SARA SCHENIRER: A First-Class Option

Past Articles:

Camping Trip

A dad coming back to his campsite for sunscreen while the rest of his family plays at the lake notices a van pulling up into a neighboring empty site. As soon as the engine dies, the doors fly open and four children of varying ages burst out and fly into a frenzy of activity. Their parents follow quickly behind them, with the mom and dad unloading gear as the kids rake the area, set up the tent, and arrange the fire pit. Amazed at their efficiency, the dad with the sunscreen walks over and watches for a moment more before commenting to his fellow father, “I’ve never seen a family work so well together – and so fast.” “Yeah,” the other dad says while unrolling a sleeping bag. “We live a few hours away, and our policy is that nobody gets to go to the bathroom after the drive until the camp is set up.”

Michael F.

The $50,000 Question

Bob had finally made it to the last round of the $50,000 Question. The night before the big question, he told the host MC that he desired a question on American History.

The big night arrived. Bob made his way on stage in front of the studio audience. He had become the talk of the week. He was the best guest this show had ever seen. The MC stepped up to the microphone.

“Bob, you have chosen American History as your final question. You know that if you correctly answer this question, you will walk away
$50,000 richer. Are you ready?”

Bob nodded with a cocky confidence – the crowd went nuts. He hadn't missed a question all week.

“Bob, yours is a two-part question. As you know, you may answer either part first.
As a rule, the second half of the question
is always easier. Which part would you like
to take a stab at first?”

Bob was becoming more noticeably nervous.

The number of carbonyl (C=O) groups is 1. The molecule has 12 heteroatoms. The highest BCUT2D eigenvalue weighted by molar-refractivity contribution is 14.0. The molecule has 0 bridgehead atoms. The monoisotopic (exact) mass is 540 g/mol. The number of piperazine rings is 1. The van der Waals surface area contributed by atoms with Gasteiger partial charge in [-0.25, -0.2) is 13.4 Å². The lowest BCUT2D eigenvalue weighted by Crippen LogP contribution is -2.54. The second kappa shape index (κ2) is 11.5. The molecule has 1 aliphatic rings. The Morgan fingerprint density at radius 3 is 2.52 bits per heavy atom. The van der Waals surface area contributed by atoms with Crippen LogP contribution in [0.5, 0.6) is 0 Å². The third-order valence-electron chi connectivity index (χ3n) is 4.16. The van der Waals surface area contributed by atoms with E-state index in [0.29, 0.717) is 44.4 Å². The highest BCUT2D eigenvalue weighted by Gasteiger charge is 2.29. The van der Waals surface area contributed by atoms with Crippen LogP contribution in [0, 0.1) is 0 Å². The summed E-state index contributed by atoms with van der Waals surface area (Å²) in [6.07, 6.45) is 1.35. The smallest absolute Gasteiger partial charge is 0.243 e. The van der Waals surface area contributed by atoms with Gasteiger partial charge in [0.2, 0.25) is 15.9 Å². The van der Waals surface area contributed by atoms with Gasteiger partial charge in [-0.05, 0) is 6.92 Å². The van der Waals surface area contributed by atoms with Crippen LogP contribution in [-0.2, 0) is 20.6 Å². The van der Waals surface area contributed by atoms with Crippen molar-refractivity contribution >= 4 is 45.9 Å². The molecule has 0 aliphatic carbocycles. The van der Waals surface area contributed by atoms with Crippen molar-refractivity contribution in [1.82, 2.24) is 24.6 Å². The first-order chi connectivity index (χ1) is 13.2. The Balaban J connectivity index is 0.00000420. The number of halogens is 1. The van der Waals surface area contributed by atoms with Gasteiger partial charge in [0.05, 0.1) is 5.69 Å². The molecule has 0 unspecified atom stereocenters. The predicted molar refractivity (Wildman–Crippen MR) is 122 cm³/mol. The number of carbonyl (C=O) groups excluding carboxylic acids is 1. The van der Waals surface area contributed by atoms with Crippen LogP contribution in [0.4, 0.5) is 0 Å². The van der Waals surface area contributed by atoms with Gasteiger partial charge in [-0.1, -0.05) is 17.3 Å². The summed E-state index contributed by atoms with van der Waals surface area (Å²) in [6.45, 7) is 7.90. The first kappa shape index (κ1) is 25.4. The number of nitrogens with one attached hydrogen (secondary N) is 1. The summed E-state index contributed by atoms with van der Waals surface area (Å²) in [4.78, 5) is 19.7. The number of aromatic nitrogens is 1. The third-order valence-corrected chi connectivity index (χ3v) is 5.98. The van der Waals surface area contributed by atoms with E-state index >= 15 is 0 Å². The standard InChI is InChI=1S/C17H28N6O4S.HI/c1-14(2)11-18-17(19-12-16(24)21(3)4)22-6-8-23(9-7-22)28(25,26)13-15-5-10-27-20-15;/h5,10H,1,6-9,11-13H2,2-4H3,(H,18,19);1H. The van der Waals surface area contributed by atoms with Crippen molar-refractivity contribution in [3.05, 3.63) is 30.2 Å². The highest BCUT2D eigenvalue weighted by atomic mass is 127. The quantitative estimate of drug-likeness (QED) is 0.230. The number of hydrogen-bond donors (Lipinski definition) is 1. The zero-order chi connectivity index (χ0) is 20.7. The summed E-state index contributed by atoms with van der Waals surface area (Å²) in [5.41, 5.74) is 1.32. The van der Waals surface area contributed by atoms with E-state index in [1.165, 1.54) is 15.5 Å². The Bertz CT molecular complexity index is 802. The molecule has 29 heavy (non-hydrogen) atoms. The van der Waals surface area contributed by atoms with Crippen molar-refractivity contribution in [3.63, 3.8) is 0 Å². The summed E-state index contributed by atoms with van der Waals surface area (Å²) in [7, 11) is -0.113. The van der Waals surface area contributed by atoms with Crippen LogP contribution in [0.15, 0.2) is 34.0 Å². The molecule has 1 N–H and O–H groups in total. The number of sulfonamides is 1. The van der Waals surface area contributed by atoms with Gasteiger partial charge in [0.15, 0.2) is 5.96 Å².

He couldn't believe it, but he was not sure.
Even though American History was his easiest subject, he decided to play it safe.

“I'll try the easier part first.”

The MC nodded approvingly. "Here we go Bob. I will ask you the second half first, then the first half."

The audience grew silent with gross anticipation...

“Bob, here is your question: And in what year did it happen?”

Joyce C.

Head Check

One weekend my friend Sally, a nurse, was looking after her six-year-old nephew when he fell off a playground slide and hit his head.

Worried that he might have a concussion, she checked him all night. Every hour, she'd gently shake him and ask, "What's your name?" Soon, he began moaning in protest each time she entered the room.

When Sally went in at 5:00am, she found something white on his forehead. Leaning close, she saw a crayon-scrawled message taped to his forehead.

It read: “My name is Daniel.”

Margo K.

Clean-up Lesson

Weary of constantly picking clothes up from the floor of her son's room, a mother finally laid down the law: each item of clothing she had to pick up would cost her son 25 cents.

By the end of the week, he
owed her $1.50. She received the money promptly, along
with a 50-cent tip and a note that read,